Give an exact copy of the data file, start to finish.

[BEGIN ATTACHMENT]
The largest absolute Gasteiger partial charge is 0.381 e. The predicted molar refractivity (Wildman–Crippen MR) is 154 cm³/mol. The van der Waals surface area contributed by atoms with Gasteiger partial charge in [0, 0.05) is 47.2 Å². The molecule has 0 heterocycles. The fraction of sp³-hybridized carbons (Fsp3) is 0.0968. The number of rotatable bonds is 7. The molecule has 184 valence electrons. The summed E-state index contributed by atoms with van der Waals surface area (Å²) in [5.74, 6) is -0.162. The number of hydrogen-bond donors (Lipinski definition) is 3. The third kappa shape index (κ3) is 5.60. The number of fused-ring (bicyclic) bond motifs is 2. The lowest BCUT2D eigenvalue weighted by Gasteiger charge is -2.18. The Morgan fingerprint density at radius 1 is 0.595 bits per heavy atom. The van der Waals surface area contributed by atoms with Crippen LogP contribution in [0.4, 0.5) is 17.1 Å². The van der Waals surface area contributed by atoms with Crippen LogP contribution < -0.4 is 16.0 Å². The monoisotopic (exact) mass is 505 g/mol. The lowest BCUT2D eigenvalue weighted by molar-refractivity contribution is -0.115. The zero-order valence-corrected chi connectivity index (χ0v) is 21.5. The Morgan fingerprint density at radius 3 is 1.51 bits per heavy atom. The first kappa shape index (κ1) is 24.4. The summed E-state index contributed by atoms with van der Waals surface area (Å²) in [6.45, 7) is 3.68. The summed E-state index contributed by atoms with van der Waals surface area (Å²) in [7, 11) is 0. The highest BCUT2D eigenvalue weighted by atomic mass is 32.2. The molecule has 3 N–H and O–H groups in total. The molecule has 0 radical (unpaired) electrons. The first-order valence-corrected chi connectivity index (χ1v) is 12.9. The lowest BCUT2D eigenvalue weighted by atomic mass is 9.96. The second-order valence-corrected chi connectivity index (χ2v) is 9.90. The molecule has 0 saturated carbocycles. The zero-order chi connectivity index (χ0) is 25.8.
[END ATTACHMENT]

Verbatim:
The largest absolute Gasteiger partial charge is 0.381 e. The predicted molar refractivity (Wildman–Crippen MR) is 154 cm³/mol. The van der Waals surface area contributed by atoms with Gasteiger partial charge in [0, 0.05) is 47.2 Å². The molecule has 0 heterocycles. The fraction of sp³-hybridized carbons (Fsp3) is 0.0968. The number of rotatable bonds is 7. The molecule has 184 valence electrons. The summed E-state index contributed by atoms with van der Waals surface area (Å²) in [5.74, 6) is -0.162. The number of hydrogen-bond donors (Lipinski definition) is 3. The third kappa shape index (κ3) is 5.60. The number of fused-ring (bicyclic) bond motifs is 2. The lowest BCUT2D eigenvalue weighted by Gasteiger charge is -2.18. The Morgan fingerprint density at radius 1 is 0.595 bits per heavy atom. The van der Waals surface area contributed by atoms with Crippen LogP contribution in [0.4, 0.5) is 17.1 Å². The van der Waals surface area contributed by atoms with Crippen LogP contribution < -0.4 is 16.0 Å². The monoisotopic (exact) mass is 505 g/mol. The lowest BCUT2D eigenvalue weighted by molar-refractivity contribution is -0.115. The zero-order valence-corrected chi connectivity index (χ0v) is 21.5. The Morgan fingerprint density at radius 3 is 1.51 bits per heavy atom. The first kappa shape index (κ1) is 24.4. The summed E-state index contributed by atoms with van der Waals surface area (Å²) in [6.45, 7) is 3.68. The summed E-state index contributed by atoms with van der Waals surface area (Å²) in [7, 11) is 0. The highest BCUT2D eigenvalue weighted by atomic mass is 32.2. The molecule has 3 N–H and O–H groups in total. The molecule has 0 radical (unpaired) electrons. The first-order valence-corrected chi connectivity index (χ1v) is 12.9. The lowest BCUT2D eigenvalue weighted by atomic mass is 9.96. The second-order valence-corrected chi connectivity index (χ2v) is 9.90. The molecule has 0 saturated carbocycles. The zero-order chi connectivity index (χ0) is 25.8.